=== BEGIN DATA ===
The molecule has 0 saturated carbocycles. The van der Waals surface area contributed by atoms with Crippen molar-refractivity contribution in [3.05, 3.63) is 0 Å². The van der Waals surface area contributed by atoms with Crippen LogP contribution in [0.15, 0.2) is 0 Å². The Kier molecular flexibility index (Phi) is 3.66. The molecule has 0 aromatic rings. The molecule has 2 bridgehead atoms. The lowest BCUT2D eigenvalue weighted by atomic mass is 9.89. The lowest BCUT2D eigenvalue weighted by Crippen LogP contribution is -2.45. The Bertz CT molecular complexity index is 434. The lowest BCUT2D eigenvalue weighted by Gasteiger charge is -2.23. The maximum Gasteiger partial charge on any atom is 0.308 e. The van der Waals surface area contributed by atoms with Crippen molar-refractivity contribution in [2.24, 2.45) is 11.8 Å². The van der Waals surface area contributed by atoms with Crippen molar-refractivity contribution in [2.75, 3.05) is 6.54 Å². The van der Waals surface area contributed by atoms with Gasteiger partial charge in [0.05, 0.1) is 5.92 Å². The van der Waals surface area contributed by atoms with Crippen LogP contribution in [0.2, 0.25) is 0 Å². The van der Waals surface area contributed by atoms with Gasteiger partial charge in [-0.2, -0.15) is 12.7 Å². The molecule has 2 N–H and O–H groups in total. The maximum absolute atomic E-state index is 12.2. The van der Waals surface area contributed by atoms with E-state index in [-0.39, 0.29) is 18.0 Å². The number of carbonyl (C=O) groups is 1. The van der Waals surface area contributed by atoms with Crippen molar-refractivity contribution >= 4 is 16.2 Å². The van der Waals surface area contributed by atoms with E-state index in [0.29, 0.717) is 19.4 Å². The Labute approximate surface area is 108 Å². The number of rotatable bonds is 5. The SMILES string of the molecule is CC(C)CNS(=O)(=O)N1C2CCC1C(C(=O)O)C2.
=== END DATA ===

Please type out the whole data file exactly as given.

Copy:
The molecule has 0 saturated carbocycles. The van der Waals surface area contributed by atoms with Crippen molar-refractivity contribution in [3.05, 3.63) is 0 Å². The van der Waals surface area contributed by atoms with Crippen LogP contribution in [0.15, 0.2) is 0 Å². The Kier molecular flexibility index (Phi) is 3.66. The molecule has 0 aromatic rings. The molecule has 2 bridgehead atoms. The lowest BCUT2D eigenvalue weighted by atomic mass is 9.89. The lowest BCUT2D eigenvalue weighted by Crippen LogP contribution is -2.45. The Bertz CT molecular complexity index is 434. The lowest BCUT2D eigenvalue weighted by Gasteiger charge is -2.23. The maximum Gasteiger partial charge on any atom is 0.308 e. The van der Waals surface area contributed by atoms with Crippen molar-refractivity contribution in [2.24, 2.45) is 11.8 Å². The van der Waals surface area contributed by atoms with Crippen molar-refractivity contribution in [2.75, 3.05) is 6.54 Å². The van der Waals surface area contributed by atoms with Gasteiger partial charge in [0.05, 0.1) is 5.92 Å². The van der Waals surface area contributed by atoms with Crippen LogP contribution in [0.2, 0.25) is 0 Å². The van der Waals surface area contributed by atoms with Gasteiger partial charge in [-0.2, -0.15) is 12.7 Å². The molecule has 2 N–H and O–H groups in total. The maximum absolute atomic E-state index is 12.2. The van der Waals surface area contributed by atoms with E-state index in [-0.39, 0.29) is 18.0 Å². The number of carbonyl (C=O) groups is 1. The van der Waals surface area contributed by atoms with Crippen molar-refractivity contribution >= 4 is 16.2 Å². The van der Waals surface area contributed by atoms with E-state index in [0.29, 0.717) is 19.4 Å². The Labute approximate surface area is 108 Å². The number of rotatable bonds is 5. The SMILES string of the molecule is CC(C)CNS(=O)(=O)N1C2CCC1C(C(=O)O)C2.